High-level Server-Side API

In addition to the Low-Level Server-Side API Akka HTTP provides a very flexible “Routing DSL” for elegantly defining RESTful web services. It picks up where the low-level API leaves off and offers much of the higher-level functionality of typical web servers or frameworks, like deconstruction of URIs, content negotiation or static content serving.

To use the high-level API you need to add a dependency to the akka-http module.

Handling HTTP Server failures in the High-Level API

There are various situations when failure may occur while initialising or running an Akka HTTP server. Akka by default will log all these failures, however sometimes one may want to react to failures in addition to them just being logged, for example by shutting down the actor system, or notifying some external monitoring end-point explicitly.

Bind failures

For example the server might be unable to bind to the given port. For example when the port is already taken by another application, or if the port is privileged (i.e. only usable by root). In this case the “binding future” will fail immediately, and we can react to it by listening on the CompletionStage’s completion:

import akka.NotUsed; import akka.actor.ActorSystem; import akka.http.javadsl.ConnectHttp; import akka.http.javadsl.ServerBinding; import akka.http.javadsl.model.HttpRequest; import akka.http.javadsl.model.HttpResponse; import akka.http.javadsl.server.Route; import akka.http.javadsl.Http; import akka.stream.ActorMaterializer; import akka.stream.javadsl.Flow; import java.io.IOException; import java.util.concurrent.CompletionStage; public class HighLevelServerBindFailureExample { public static void main(String[] args) throws IOException { // boot up server using the route as defined below final ActorSystem system = ActorSystem.create(); final ActorMaterializer materializer = ActorMaterializer.create(system); // HttpApp.bindRoute expects a route being provided by HttpApp.createRoute final HighLevelServerExample app = new HighLevelServerExample(); final Route route = app.createRoute(); final Flow<HttpRequest, HttpResponse, NotUsed> handler = route.flow(system, materializer); final CompletionStage<ServerBinding> binding = Http.get(system).bindAndHandle(handler, ConnectHttp.toHost("", 8080), materializer); binding.exceptionally(failure -> { System.err.println("Something very bad happened! " + failure.getMessage()); system.terminate(); return null; }); system.terminate(); } }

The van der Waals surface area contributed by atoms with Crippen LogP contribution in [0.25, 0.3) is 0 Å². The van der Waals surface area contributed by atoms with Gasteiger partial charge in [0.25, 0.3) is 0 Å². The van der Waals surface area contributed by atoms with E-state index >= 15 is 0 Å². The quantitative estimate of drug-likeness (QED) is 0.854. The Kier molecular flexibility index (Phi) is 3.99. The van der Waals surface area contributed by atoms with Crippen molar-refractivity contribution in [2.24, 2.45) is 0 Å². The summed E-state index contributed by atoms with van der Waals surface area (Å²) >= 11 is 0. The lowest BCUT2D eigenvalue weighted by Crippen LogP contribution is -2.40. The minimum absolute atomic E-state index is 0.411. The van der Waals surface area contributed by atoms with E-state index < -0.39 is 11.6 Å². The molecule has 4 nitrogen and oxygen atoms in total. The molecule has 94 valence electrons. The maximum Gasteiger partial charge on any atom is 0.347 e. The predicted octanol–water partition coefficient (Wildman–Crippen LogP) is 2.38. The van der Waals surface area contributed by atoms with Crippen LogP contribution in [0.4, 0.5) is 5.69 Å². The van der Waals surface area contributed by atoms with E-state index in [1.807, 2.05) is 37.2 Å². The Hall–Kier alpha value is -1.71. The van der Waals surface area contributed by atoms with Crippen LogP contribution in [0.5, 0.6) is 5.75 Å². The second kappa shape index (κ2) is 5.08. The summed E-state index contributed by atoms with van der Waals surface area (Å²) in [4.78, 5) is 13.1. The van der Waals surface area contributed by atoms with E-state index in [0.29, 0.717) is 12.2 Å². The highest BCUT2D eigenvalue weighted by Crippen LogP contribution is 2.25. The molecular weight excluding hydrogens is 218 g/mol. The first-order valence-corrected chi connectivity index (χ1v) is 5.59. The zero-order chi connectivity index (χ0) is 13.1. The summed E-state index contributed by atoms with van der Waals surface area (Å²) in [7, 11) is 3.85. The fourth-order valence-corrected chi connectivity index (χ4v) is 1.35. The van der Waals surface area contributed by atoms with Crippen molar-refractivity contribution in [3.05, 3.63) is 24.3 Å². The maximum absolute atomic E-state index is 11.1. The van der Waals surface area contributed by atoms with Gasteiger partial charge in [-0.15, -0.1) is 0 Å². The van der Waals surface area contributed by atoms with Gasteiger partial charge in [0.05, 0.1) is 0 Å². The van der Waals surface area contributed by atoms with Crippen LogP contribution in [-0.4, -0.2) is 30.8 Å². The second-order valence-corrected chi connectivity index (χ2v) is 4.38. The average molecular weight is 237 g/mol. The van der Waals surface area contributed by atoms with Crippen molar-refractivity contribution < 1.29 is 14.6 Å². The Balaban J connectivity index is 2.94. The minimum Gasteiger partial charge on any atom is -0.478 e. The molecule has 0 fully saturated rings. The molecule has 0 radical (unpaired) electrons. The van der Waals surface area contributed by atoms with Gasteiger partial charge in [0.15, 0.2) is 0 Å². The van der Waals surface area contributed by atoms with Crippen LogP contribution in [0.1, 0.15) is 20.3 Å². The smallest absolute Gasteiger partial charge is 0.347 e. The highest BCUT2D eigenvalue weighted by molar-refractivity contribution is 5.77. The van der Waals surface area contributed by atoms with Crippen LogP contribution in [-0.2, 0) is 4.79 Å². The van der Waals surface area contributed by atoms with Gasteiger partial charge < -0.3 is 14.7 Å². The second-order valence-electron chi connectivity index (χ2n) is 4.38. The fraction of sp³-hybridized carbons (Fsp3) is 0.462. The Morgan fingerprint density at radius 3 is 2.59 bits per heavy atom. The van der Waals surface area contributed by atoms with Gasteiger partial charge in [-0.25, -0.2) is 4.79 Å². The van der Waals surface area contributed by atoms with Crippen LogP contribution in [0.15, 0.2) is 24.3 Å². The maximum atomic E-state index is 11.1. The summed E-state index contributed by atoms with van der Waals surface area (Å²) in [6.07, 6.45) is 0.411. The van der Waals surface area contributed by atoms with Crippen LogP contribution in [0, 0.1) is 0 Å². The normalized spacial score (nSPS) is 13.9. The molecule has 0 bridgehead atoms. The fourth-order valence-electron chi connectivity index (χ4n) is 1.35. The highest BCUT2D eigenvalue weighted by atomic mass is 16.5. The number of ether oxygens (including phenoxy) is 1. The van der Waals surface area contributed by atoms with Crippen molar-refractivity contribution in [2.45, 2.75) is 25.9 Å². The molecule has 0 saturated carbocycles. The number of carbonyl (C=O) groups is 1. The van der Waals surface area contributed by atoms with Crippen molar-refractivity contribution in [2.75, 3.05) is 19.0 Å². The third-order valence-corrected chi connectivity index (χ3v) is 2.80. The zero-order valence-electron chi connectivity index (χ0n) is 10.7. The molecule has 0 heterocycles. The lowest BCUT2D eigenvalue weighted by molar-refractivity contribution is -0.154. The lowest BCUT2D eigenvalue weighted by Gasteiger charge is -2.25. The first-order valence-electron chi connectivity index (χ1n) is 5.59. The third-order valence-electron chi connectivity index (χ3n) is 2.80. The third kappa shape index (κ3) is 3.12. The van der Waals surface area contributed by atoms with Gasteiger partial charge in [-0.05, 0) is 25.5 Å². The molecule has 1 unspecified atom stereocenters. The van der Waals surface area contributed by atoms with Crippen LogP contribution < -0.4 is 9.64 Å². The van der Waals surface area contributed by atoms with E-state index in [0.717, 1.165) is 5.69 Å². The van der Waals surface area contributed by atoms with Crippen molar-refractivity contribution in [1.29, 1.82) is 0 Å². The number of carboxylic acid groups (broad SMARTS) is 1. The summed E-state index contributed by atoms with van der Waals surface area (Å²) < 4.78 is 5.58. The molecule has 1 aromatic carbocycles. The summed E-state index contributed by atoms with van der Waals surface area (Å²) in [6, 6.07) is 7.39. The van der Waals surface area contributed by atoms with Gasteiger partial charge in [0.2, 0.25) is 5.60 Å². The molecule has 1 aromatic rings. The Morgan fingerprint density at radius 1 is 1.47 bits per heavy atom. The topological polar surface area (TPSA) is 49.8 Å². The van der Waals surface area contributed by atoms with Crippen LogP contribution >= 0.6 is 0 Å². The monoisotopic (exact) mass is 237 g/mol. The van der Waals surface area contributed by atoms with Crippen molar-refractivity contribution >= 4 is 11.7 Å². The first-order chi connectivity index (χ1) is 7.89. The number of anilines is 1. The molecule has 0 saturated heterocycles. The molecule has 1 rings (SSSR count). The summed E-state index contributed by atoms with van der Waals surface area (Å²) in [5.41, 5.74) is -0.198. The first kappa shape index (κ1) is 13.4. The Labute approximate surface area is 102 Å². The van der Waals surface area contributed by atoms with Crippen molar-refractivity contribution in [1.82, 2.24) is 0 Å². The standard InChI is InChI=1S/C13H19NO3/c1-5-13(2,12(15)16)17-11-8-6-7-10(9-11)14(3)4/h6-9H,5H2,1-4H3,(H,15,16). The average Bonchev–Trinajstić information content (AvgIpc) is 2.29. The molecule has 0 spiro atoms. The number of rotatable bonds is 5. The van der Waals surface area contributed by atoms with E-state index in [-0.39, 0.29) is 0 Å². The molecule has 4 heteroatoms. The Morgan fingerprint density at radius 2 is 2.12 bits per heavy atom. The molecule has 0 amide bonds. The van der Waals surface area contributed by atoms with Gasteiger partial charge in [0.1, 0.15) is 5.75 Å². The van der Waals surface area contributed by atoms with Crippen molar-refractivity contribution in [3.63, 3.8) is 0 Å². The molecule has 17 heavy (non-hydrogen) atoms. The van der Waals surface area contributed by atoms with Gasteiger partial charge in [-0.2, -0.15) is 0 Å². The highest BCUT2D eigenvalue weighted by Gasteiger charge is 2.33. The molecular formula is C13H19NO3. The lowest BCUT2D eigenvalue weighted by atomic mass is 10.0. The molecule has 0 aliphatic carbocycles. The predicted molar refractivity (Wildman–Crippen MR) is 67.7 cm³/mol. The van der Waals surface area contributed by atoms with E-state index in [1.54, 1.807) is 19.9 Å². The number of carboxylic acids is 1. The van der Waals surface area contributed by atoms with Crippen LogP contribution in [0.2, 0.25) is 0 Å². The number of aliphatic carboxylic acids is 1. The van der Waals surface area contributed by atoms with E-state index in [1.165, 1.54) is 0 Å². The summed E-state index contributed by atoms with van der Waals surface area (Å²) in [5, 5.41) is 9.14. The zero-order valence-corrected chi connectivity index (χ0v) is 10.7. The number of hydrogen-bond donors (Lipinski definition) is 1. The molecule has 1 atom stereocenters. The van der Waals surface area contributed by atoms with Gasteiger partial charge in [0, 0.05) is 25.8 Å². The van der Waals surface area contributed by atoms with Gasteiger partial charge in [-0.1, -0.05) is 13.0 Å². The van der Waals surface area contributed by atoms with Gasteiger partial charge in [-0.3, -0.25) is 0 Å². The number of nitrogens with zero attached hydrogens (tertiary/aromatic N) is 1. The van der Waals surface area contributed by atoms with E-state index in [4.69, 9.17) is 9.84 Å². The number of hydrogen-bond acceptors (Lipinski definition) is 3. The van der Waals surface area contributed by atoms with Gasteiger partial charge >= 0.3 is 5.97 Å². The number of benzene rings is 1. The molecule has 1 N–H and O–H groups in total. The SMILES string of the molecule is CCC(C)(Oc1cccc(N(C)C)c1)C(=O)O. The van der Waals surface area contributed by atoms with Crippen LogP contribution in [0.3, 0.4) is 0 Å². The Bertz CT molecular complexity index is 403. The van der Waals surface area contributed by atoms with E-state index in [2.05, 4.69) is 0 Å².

For a more low-level overview of the kinds of failures that can happen and also more fine-grained control over them refer to the Handling HTTP Server failures in the Low-Level API documentation.

Failures and exceptions inside the Routing DSL

Exception handling within the Routing DSL is done by providing ExceptionHandler s which are documented in-depth in the Exception Handling section of the documentation. You can use them to transform exceptions into HttpResponse s with appropriate error codes and human-readable failure descriptions.

File uploads

For high level directives to handle uploads see the FileUploadDirectives.

Handling a simple file upload from for example a browser form with a file input can be done by accepting a Multipart.FormData entity, note that the body parts are Source rather than all available right away, and so is the individual body part payload so you will need to consume those streams both for the file and for the form fields.

Here is a simple example which just dumps the uploaded file into a temporary file on disk, collects some form fields and saves an entry to a fictive database:

TODO missing example 1

You can transform the uploaded files as they arrive rather than storing then in a temporary file as in the previous example. In this example we accept any number of .csv files, parse those into lines and split each line before we send it to an actor for further processing:

TODO missing example 2